We remain positive on risk assets over the intermediate-term as we believe we remain in a correction period rather than the start of a bear market. The worst equity market declines are typically associated with recessions, which are preceded by aggressive central bank tightening or accelerating inflation, factors we do not believe are present today. However, we acknowledge that we are in the later innings of the bull market that began in 2009 and the second half of the business cycle, and, while a recession is not our base case, the risks must not be ignored.

A number of factors we find supportive of the economy and markets over the near term.

  • Global monetary policy accommodation: Despite the Federal Reserve beginning to normalize monetary policy with a first rate hike in December, their approach should be patient and data dependent.  More signs point to the Fed delaying the next rate hike in March. The Bank of Japan and the ECB have been more aggressive with easing measures in an attempt to support their economies, and China is likely going to require additional support.
  • U.S. growth stable and inflation tame: U.S. economic growth has been modest but steady. GDP estimates are running at 2.2% for the first quarter (Source: Federal Reserve Bank of Atlanta). Payroll employment growth has been solid and the unemployment rate has fallen to 4.9%. Wage growth has been tepid at best despite the tightening labor market, and reported inflation measures and inflation expectations, while off the lows, remain below the Fed’s target.
  • Washington: The new budget fiscal policy is poised to become modestly accommodative, helping offset more restrictive monetary policy.vola

However, risks facing the economy and markets remain, including:

  • Policy mistake: The potential for a policy mistake by the Fed or another major central bank is a concern, and central bank communication will be key. In the U.S. the subsequent path of rates is uncertain and may not be in line with market expectations, which could lead to increased volatility.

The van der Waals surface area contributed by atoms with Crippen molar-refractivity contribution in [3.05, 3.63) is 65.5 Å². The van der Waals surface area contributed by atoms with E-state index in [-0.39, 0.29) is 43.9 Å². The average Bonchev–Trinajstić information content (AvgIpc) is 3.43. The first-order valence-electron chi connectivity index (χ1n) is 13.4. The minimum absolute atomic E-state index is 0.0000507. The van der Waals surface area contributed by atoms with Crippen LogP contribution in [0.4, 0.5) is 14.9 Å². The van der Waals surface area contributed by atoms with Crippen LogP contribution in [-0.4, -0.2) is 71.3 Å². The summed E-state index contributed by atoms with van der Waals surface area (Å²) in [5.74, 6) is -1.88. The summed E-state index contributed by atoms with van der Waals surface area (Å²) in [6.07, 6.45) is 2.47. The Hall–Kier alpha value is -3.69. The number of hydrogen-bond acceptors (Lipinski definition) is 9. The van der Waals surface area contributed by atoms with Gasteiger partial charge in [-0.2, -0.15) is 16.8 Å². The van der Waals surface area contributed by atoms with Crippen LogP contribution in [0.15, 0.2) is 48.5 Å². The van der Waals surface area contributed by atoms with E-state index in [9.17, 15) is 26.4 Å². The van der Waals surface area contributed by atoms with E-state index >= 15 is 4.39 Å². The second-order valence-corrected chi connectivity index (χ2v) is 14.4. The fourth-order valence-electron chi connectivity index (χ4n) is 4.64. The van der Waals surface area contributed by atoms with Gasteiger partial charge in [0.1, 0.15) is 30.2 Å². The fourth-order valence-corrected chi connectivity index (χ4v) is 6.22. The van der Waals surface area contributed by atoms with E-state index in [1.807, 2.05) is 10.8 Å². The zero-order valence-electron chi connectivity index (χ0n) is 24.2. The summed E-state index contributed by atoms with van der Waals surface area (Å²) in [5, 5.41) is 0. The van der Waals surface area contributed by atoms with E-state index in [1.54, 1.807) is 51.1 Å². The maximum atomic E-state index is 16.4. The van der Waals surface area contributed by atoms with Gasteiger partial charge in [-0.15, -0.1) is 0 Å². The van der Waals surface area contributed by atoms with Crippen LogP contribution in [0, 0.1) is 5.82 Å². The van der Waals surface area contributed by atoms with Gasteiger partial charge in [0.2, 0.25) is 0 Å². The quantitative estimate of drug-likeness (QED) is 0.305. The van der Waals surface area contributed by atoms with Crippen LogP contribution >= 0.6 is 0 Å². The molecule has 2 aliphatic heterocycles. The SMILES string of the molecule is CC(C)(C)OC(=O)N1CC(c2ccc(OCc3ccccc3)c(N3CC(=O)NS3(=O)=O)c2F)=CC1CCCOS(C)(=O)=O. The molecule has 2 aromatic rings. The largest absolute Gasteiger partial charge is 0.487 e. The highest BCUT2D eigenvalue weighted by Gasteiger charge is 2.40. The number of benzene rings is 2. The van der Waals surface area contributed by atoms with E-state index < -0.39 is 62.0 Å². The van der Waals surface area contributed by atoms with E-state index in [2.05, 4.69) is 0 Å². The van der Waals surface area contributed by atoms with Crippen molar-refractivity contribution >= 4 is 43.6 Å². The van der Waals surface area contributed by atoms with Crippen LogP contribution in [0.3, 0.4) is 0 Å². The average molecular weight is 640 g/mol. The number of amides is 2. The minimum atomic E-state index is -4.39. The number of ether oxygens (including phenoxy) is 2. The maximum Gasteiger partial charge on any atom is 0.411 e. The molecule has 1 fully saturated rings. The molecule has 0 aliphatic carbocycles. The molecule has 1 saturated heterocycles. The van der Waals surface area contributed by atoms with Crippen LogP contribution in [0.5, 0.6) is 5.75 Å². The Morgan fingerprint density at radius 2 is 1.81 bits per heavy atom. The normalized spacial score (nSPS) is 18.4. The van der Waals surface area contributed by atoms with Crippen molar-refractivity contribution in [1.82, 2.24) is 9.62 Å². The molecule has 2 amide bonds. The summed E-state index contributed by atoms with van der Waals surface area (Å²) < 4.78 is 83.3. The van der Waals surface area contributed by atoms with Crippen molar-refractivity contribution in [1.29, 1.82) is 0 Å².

• Slower global growth: Economic growth outside the U.S. is decidedly weaker, and a significant slowdown in China is a concern.
  • Wider credit spreads: While overall credit conditions are still accommodative, high yield credit spreads remain wide, and weakness is widespread.
  • Another downturn in commodity prices: Oil prices have rebounded off of the recent lows; however, another significant leg down in prices could become destabilizing.

On the balance, the technical backdrop of the market remains on the weaker side, but valuations are at more neutral levels. We expect a higher level of volatility as markets digest the Fed’s actions and assess the impact of slower global growth; however, our view on risk assets tilts positive over the near term. Higher volatility has led to attractive pockets of opportunity that as active managers we can take advantage of.

Source: Brinker Capital. Views expressed are for informational purposes only. Holdings subject to change. Not all asset classes referenced in this material may be represented in your portfolio. All investments involve risk including loss of principal. Fixed income investments are subject to interest rate and credit risk. Foreign securities involve additional risks, including foreign currency changes, political risks, foreign taxes, and different methods of accounting and financial reporting. Brinker Capital Inc., a Registered Investment Advisor.

Investment Insights Podcast – Jolting The Economy

miller_podcast_graphicBill Miller, Chief Investment Officer

On this week’s podcast (recorded March 10, 2016), Bill highlights the latest news out of Europe and China:

What we like: Mario Draghi and the ECB announced a number of pro-stimulus policies; banks supportive in lending to businesses; more quantitative easing supports sovereign debt markets; Draghi trying to be the backstop to support the economy; China’s Five-Year Plan focused on stimulating economy

What we don’t like: Market is realizing that pure monetary stimulus is not enough; there is a global oversupply and printing more money or having markets lend more money isn’t enough to offset; investors are hearing the rhetoric but looking for results

What we’re doing about it: Keeping the same mindset that there will not be a recession; looking for opportunities within high-yield and energy

Click here to listen to the audio recording

The views expressed are those of Brinker Capital and are not intended as investment advice or recommendation. For informational purposes only. Holdings are subject to change. Brinker Capital, Inc., a Registered Investment Advisor.

February 2016 Monthly Market And Economic Outlook

Amy MagnottaAmy Magnotta, CFASenior Investment Manager, Brinker Capital